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William Baeck: Writing & Photography


The Dearly Departing

Sometimes you’re brave, sometimes you’re just tired. In a fearlessness born of exhaustion, as the end of school approached we set the date for the trip, rented our house out, found a house to rent in London, and gave notice at work. We said our goodbyes to friends, neighbors, co-workers, and thesis advisors, and handed in our final thesis to Linda, the Associate Dean of the program at our school. Five days later we were headed for London.

Friends of my mother-in-law, long-time world travelers, gave me the best practical advice concerning travel I’ve ever received. “The more you travel,” Mrs. Bloom had said, “the less you take.”

Arriving at the back loading area of United, we had two suitcases each and our four-year-old cat Grommet in his carrier. That, we thought, ought to hold us for a year. Anything else we might need we could buy over there.

The agent at the loading dock looked at Grommet’s oversized carrier. Hitching one black eyebrow a half inch higher than the other, he said, “you know, that crate is about twice as big as required.”

But Grommet looked awfully small and we felt even smaller. The carrier was just big enough for his litter box, a little bed to sleep in, his food and water, with room left over to soften our guilt about making him fly as cargo—the only way he was allowed to fly according to animal regulations. They settled his paperwork and took him in back to load him into the hold of the plane.

Then it was our turn to be processed through the airport grindery. Was there ever a time when people enjoyed flying? It seems so far removed nowadays.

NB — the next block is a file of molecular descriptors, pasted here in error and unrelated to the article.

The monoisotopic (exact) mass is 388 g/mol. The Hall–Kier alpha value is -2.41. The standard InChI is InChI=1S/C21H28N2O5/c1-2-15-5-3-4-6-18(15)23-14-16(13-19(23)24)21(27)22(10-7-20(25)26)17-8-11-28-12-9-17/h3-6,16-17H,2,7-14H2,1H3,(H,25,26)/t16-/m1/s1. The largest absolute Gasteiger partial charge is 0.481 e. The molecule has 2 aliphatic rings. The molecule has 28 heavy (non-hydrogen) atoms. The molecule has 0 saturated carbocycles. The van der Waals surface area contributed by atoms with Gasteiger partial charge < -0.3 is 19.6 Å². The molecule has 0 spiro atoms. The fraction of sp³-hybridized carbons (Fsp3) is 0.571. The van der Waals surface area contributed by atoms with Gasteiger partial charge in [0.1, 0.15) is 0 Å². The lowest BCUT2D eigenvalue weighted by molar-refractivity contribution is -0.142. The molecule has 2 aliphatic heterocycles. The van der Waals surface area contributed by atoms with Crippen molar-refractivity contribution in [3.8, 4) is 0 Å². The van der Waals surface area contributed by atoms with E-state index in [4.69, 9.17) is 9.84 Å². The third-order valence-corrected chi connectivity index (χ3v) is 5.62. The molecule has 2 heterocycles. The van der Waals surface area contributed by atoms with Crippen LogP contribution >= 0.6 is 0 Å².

We made our way to the United Airlines entrance. Standing in front of the Security Inspector, shoeless, beltless, coatless, I’d just turned all the coins out of my pockets, like a homeless man proving he had enough money to convince the cop he wasn’t a vagrant. The travel show trial had begun.

A hundred of us were drifting in line, unhumaned by our transnational fears. In a time when even shoes were lethal, security was illusory. Everyone was suspect, and security depended on illustrating rather than proving our innocence.

Traveling is supposed to be about seeing other lives, other worlds. But when travel begins at the airport the first, last, and overpowering thought is that it isn’t safe out there, stay at home. No borders should be crossed. Everything about the airport shouted, “Don’t Travel By Air, We Warned You!” Maybe they should have gotten it over with and just put a surgeon general’s warning on the side of the building stating that if we didn’t stop, flying would eventually kill us. No wonder they called it a terminal.

So I stood there, watching all my belongings making their way through the xray machine, reminded of the fruit conveyor belt where my childhood friend’s father worked when we were kids. Jim’s dad had supervised the harvesting at a fruit orchard in Santa Clara. Pickers would toss bushel baskets of ripe berries onto long belts that shook and rattled off the bits of stems, bark, leaves, and dried bird crap, until at the far end nothing was left but thoroughly shaken, gleaming, naked berries. Having been stripped of shoes, socks, belt, wallet, keys, comb, watch, and small change at San Francisco International Airport, there we were, fully processed and ready for shipment overseas.

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